TARTU - The world was completely shocked by the events of July 22, when Anders Behring Breivik decided to commit the worst mass murder in Europe since the Second World War. For a society that prides itself with openness and tolerance, a hate crime of this magnitude sent shockwaves through the populace and political circles.
It is a time for other countries in Europe to evaluate their domestic security situations. Breivik is a mentally very ill person whose actions cannot be explained through politics or immigration laws. Nevertheless it is possible to discuss the readiness of the security services and what the state could do to prevent acts like this.
Although Breivik’s political opinions are very much irrelevant, it is important to consider the environment that pushed him towards rage like that. Islam is the second biggest religion in Norway and the last 50 years have seen large-scale immigration into the country. Breivik was an insane right-wing extremist who aimed to cause chaos in the society to get his point across. Estonia has a very big Russian diaspora and nationalism is mainly focused on anti-Russian sentiments.
Although immigration has not been as high into Estonia as it has been to Norway, Estonian society is becoming more multi-cultural. Islam is not as prevalent in Estonia, either. According to the 2000 general census, there were 1,387 Muslims living in the country. This number has probably increased significantly since. According to official data, religious discrimination or violence is not commonplace. Nevertheless, according to many analysts, an inevitable rise in immigrants could prompt new problems that could have an effect on tolerance.
According to the Estonian Minister of the Interior Ken-Marti Vaher, although there is increased interest in Estonia as a destination for immigrants, many of them apply to Estonia with the sole aim of getting access to other Schengen countries. Nevertheless, it is clear that with rising living standards, immigration is on the rise from outside the European Union. Some problems have, however, already emerged. There have been several reported cases of foreign students being physically assaulted, based on some arbitrary external criterion.
Similar to other Northern European countries, immediately after the emergence of the true hellish horror of the events in Norway, there were calls in Estonia for a review of the gun laws. The minister of the interior said in an interview to Postimees that it is important to examine the medical checks that are compulsory before a gun license can be obtained. “Today the general practitioner makes the necessary checks, and specialist doctors are included, if necessary. The question is, whether the current checks are enough to ascertain whether a person has a psychological disorder which, according to the law, prevents a person from obtaining a license, and whether a person is capable of committing the atrocities which insane people have committed in Finland, Norway, the U.S. and other countries.”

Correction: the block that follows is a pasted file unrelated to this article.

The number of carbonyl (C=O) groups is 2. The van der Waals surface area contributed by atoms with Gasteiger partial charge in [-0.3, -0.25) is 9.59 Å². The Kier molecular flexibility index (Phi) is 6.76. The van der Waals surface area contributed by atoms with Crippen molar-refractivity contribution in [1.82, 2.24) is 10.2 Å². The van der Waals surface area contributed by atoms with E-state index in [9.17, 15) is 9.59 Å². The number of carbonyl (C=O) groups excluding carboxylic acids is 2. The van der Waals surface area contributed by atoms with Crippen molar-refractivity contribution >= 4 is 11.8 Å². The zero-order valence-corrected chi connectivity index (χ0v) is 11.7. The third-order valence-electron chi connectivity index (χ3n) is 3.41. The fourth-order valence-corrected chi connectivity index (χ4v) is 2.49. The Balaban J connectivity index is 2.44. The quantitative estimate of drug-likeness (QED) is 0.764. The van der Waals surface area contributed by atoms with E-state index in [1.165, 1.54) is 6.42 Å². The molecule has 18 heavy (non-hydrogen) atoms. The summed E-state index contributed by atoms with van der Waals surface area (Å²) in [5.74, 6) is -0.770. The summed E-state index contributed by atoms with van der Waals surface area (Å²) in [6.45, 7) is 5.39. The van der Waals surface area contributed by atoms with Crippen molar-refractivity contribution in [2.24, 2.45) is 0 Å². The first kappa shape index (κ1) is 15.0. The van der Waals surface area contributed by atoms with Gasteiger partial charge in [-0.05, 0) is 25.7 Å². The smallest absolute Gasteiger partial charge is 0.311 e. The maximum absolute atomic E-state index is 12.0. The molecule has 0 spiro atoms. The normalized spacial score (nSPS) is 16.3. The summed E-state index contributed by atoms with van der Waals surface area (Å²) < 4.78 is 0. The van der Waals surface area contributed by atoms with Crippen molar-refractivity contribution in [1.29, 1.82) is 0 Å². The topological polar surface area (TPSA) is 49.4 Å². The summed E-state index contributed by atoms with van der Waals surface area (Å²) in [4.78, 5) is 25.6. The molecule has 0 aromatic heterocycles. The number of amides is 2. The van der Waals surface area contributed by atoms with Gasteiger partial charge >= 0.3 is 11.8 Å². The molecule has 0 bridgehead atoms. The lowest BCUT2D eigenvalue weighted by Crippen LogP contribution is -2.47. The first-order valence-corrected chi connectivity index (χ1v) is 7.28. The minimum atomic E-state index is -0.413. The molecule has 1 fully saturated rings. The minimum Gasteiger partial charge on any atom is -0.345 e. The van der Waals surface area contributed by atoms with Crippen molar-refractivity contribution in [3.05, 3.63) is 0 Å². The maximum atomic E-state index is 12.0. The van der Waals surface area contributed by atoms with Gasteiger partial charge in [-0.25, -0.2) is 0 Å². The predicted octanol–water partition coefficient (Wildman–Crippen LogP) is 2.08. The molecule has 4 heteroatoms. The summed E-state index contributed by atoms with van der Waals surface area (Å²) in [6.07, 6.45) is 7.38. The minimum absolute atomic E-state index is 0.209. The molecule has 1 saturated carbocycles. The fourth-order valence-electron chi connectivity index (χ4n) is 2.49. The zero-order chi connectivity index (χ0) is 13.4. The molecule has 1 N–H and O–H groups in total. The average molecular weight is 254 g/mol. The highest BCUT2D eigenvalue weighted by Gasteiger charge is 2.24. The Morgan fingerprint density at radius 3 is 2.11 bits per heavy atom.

According to the current legislation, there is a compulsory talk with a psychiatrist as well as brief interviews with the household. There will probably now be discussions over whether this is sufficient to weed out maniacs. At the moment, there are 29,000 gun owners in the country, 15,000 of which are hunters.
In an interview with Postimees, a representative of the Estonian Police, Margus Kotter, said that the police can use helicopters, boats, hovercraft and other water vehicles to access islands or other areas. The police also have ATVs for different landscapes and have access to different technologies that their partners have. The press officer, Kaarel Kuusk, stated that getting to an island will always take longer than to a city center, but the police will always get there anyway. No police representative has yet answered questions about how long it would take to get to given points in Estonia, saying that it all depends on the situation at hand. According to Ken-Marti Vaher, there are around 100 police patrols at work at any given time, in addition to several fast response units and the use of AgustaWestland helicopters.
This event created emotions and opinions like nothing else. Perhaps the most sensationalist of which was a statement by Dmitri Rogozin, Russia’s representative to NATO, whereby he claimed normal citizens are capable of committing atrocities like this because they are encouraged by politicians, especially in the Baltic States, who praise Nazism. In his statement to Voice of Russia, he argued that European politicians propagate Nazi ideas and fascism, which is most clearly demonstrated by the apparent neo-Nazism that is proliferated in the Baltic States.
Claims of an abundance of fascism in Estonia have been part of the populist artillery used by Russian authorities since 1991. Estonian top-level officials, including Urmas Paet, the foreign minister, were quick to rebuke statements like that, claiming that Rogozin brought politics to a tragedy.
In his manifest, Anders Breivik mentioned Estonia on several occasions. Once was when he described the deportations by the Soviets of the 1940s, and secondly, when he described his friendly ‘brothers and sisters’ and quoted two Estonian political entities. He claimed to have visited Estonia before and called the Estonian Independence Party and the Estonian Patriotic Movement as friendly to his “cause.”
The Estonian Independence Party made a statement saying they “do not accept responsibility for terrorist acts in Somalia, Afghanistan [...] or Norway, neither underground nor above-ground, not on this planet or any other.”
Neither party has even come close to being accepted as a legitimate and credible political force on the political landscape, especially after statements like this. It does not, however, show the number of desperate and insane people there may be in the parties.